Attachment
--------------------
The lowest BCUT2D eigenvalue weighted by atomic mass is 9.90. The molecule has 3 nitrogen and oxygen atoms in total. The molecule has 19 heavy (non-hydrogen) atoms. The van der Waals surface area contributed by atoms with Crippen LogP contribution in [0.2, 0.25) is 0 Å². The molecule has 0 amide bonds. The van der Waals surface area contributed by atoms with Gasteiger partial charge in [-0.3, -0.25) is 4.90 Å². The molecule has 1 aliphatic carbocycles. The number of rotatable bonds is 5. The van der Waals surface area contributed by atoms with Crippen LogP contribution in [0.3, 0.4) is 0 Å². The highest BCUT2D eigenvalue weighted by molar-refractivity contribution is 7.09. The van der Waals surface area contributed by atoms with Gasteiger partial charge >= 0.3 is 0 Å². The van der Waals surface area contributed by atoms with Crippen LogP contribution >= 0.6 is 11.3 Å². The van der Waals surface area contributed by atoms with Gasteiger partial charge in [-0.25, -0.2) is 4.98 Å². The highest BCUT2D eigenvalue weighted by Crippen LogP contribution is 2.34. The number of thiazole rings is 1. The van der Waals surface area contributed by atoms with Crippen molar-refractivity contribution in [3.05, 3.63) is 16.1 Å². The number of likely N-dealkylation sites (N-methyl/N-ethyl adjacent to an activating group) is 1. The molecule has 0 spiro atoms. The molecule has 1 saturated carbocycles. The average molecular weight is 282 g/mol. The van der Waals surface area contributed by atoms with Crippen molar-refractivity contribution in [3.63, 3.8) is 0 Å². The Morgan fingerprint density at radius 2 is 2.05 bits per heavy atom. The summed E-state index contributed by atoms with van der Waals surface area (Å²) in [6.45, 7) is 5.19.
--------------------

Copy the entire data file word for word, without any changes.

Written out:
The lowest BCUT2D eigenvalue weighted by atomic mass is 9.90. The molecule has 3 nitrogen and oxygen atoms in total. The molecule has 19 heavy (non-hydrogen) atoms. The van der Waals surface area contributed by atoms with Crippen LogP contribution in [0.2, 0.25) is 0 Å². The molecule has 0 amide bonds. The van der Waals surface area contributed by atoms with Gasteiger partial charge in [-0.3, -0.25) is 4.90 Å². The molecule has 1 aliphatic carbocycles. The number of rotatable bonds is 5. The van der Waals surface area contributed by atoms with Crippen LogP contribution in [0.3, 0.4) is 0 Å². The highest BCUT2D eigenvalue weighted by molar-refractivity contribution is 7.09. The van der Waals surface area contributed by atoms with Gasteiger partial charge >= 0.3 is 0 Å². The van der Waals surface area contributed by atoms with Crippen LogP contribution >= 0.6 is 11.3 Å². The van der Waals surface area contributed by atoms with Gasteiger partial charge in [-0.25, -0.2) is 4.98 Å². The highest BCUT2D eigenvalue weighted by Crippen LogP contribution is 2.34. The number of thiazole rings is 1. The van der Waals surface area contributed by atoms with Crippen molar-refractivity contribution in [3.05, 3.63) is 16.1 Å². The number of likely N-dealkylation sites (N-methyl/N-ethyl adjacent to an activating group) is 1. The molecule has 0 spiro atoms. The molecule has 1 saturated carbocycles. The average molecular weight is 282 g/mol. The van der Waals surface area contributed by atoms with Crippen molar-refractivity contribution in [3.63, 3.8) is 0 Å². The Morgan fingerprint density at radius 2 is 2.05 bits per heavy atom. The summed E-state index contributed by atoms with van der Waals surface area (Å²) in [6.45, 7) is 5.19.